When I agreed to do this blog, I wondered how I could possibly combine books and chocolate. First of all, I LOVE way too many children’s books to choose favorites and second, I’m not a fan of chocolate. Now before you run in the opposite direction screaming at such sacrilege, perhaps I should explain.
I used to be a total chocaholic in my early years. Then I got the ultimate job ever at age 16 – working in the Chocolate House at HersheyPark. After eating chocolate cake for breakfast, chocolate ice cream with chocolate syrup topped with chocolate whipped cream for lunch, and following that with a chocolate milkshake and candy bars for my afternoon snack every day for months, I cured myself of my chocolate addiction.
But I never managed to cure myself of my book addiction. After I learned to read, I always had a book with me — a practice that grew into a 30-book-a-week habit from 4th grade on. I hid books in my desk at school and read while the teacher talked. I read with a flashlight under the covers at night. I read while my friends watched TV or played outside.
Of course, I grew up to become a librarian and later an author. So now in addition to reading, I’m also always writing. Or illustrating. Or spending time with other writers and illustrators, who share my passion for the written word. So choosing favorite books is even more difficult at this point in my life. So for every book I list here, there are hundreds or thousands of others I wish I could include. I went back to my childhood bookshelf to choose the books that had the most worn and dog-eared pages.
I’m going to start with the book I reread most often: A Little Princess by Frances Hodgson Burnett. I loved Sara Crewe’s journey from pampered rich girl to abused servant girl (a reverse rags-to-riches story).
I dreamed of being just like her — staying happy and cheerful even in the worst circumstances. In the end, Sara receives her reward when she’s rescued by her father’s partner and once again becomes a wealthy heiress. But no matter what occurred in her life, she remained a princess with a big heart. From her, I also learned the power of imagination.
Because one of Sara’s triumphs over the nasty headmistress was when she spoke fluent French to the language teacher, I chose a chocolate eclair to pair with the book.
My second most-read book was Madeleine L’Engle‘s A Wrinkle in Time. It transported me to another time and place. I reread the whole series multiple times and dreamed of someday becoming a writer as skilled as L’Engle.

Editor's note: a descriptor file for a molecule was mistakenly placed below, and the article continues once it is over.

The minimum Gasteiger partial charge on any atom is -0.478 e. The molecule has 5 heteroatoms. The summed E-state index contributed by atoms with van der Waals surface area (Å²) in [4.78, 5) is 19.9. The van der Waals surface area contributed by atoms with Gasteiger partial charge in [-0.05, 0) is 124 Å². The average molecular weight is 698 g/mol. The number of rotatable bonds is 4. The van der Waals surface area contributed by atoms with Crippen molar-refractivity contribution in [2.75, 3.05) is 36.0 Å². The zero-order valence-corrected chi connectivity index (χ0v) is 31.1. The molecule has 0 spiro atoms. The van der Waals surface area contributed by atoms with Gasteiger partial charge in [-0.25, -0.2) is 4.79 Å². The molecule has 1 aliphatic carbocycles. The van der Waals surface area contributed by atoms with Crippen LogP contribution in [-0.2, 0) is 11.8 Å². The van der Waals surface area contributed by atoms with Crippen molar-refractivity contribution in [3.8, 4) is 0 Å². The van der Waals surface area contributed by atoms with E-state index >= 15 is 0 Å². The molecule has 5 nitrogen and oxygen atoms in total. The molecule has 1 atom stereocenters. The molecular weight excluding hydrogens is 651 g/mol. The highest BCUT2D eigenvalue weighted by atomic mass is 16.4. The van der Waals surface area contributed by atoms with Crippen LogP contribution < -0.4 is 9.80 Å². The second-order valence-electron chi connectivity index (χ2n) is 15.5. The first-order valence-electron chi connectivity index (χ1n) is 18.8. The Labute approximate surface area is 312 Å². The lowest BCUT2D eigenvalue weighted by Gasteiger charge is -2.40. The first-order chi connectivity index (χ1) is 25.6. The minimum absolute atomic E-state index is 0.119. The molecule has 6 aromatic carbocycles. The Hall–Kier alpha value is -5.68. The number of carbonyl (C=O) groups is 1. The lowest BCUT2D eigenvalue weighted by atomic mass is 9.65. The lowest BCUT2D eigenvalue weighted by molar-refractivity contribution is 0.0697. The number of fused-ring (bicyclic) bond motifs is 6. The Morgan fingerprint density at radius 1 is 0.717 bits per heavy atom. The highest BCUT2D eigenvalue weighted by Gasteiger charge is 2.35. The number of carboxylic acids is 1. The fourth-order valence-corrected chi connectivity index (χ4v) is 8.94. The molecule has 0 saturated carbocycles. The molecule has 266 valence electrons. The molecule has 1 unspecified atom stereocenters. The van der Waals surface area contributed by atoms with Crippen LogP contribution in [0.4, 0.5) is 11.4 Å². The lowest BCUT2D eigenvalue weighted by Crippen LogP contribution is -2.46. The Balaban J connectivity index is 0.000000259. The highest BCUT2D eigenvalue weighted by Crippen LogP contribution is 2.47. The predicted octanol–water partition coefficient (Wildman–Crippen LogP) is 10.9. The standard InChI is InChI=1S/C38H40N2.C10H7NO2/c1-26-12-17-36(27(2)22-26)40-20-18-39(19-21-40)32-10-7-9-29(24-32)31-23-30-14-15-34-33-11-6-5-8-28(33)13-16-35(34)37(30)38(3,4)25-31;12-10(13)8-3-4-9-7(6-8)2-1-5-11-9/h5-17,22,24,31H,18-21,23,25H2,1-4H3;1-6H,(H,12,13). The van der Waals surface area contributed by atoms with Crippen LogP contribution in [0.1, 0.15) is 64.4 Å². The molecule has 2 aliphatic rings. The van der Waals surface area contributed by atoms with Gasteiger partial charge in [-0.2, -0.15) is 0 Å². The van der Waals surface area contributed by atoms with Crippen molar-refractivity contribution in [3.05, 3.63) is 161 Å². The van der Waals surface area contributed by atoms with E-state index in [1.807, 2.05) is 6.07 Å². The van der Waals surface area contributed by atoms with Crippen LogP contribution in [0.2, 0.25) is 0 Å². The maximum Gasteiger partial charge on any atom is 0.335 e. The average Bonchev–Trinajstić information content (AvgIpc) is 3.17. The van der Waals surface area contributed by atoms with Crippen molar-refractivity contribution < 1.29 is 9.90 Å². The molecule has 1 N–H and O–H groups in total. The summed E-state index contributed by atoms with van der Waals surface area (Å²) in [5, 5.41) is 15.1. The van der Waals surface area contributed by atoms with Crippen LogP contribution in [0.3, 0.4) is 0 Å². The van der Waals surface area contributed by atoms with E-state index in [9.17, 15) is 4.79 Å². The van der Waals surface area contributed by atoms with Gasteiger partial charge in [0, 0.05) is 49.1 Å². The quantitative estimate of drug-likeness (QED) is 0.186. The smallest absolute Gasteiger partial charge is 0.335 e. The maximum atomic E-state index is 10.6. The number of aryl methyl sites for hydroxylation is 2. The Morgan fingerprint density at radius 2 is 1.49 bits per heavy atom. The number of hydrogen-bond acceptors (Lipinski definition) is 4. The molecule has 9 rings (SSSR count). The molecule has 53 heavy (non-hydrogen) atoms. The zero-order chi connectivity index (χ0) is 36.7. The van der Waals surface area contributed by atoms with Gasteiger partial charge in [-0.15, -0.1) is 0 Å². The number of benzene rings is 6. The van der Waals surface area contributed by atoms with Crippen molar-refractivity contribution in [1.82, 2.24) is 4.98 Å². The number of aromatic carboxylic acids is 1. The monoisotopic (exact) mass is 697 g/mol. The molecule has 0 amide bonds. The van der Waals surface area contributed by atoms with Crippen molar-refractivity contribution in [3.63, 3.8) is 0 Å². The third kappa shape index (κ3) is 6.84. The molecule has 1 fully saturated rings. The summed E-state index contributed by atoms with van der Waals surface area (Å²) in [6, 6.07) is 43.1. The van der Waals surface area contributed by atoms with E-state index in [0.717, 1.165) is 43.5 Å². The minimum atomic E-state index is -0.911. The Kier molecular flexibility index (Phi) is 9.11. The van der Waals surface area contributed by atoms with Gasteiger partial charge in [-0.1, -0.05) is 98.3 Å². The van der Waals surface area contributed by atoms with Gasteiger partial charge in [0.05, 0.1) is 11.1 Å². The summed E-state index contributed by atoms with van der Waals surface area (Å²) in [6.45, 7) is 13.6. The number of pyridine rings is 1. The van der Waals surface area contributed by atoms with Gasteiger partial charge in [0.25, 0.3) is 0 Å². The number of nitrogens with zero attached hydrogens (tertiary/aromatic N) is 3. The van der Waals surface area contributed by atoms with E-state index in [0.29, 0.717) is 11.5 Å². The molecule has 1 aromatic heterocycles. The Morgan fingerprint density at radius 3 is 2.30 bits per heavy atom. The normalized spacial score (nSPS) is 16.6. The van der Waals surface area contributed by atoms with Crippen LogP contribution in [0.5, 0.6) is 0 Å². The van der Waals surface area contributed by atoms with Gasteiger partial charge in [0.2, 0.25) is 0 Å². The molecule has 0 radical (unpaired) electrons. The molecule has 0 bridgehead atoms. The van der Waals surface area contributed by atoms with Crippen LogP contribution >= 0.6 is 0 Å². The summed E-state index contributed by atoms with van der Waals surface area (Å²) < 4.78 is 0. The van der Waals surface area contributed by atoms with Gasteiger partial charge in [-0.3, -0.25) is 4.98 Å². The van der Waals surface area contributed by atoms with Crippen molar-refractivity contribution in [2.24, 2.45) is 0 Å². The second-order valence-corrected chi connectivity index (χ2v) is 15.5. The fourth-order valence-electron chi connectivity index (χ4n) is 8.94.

The whole trilogy intrigued me, but I have to say my favorite of the three was A Wind in the Door, when Meg had to fight for her brother’s life.
It was in this series that I was first introduced the Francis Thompson quote, “Thou canst not stir a flower / Without troubling a star.” That made me appreciate the vastness of the universe and the interconnectedness of all life. I realized the impact even tiny acts of kindness can have on the world around me, and to this day, I can’t pull weeds without feeling a vast sadness. I’d rather have an overgrown garden than remove a plant, any plant — even a weed.
Because this trilogy deserves something out-of-this-world, I chose a Milky Way.
Moving back to very early childhood, two Little Golden Books that were worn ragged were The Poky Little Puppy and The Color Kittens.
Janette Sebring Lowrey‘s Poky Little Puppy was a slowpoke, but rather than learning the lesson to be on time, I realized it was better to procrastinate because the poky puppy ended up with more desserts and freedom than his siblings who arrived home on time. That turned into a lifetime habit of procrastination, and although at times, it causes problems, most often I find procrastination has many benefits. So I can thank the Poky Puppy for that life lesson. And the illustrations by
The Color Kittens, written by
For childhood dreams and coziness, I think a cup of hot cocoa with marshmallows puddling on top sipped in a rocker evokes the warmth and joy of these picture books.
My list wouldn’t be complete without my favorite heroine, Pippi Longstocking. I thrilled to her adventures and travel and independence. In a time when so many girls were portrayed as gentle and mild-mannered, Astrid Lindgren‘s Pippi jumped off the page, did what she pleased without adult supervision, and lived life on her own terms. She said what she thought without fear of consequences.
Pippi taught me to challenge authority and to never fear being myself, even if it meant standing out from the crowd. From her striped stockings to her wild red braids, Pippi demonstrated what it meant to be true to yourself.
In keeping with her tropical environment, I paired Pippi with my favorite coconut treat, an Almond Joy. And the fact that it contains nuts makes it a perfect match for Pippi’s zany nuttiness.
So who do you have to thank for all this chocolaty goodness? Eileen Moynihan of Childhood Books asked me to participate in this Chocolate Book Blog started by Karen Hall. You can read Eileen‘s and Karen‘s Chocolate Book Blogs by clicking on their names. The next person who’s handed the baton has to write a blog post naming 6 of their favourite books and linking one kind of chocolate to each book. Luckily for me, I found a chocolate lover in Monette Pangan, who’ll be bringing you more mouthwatering books and chocolate next Saturday.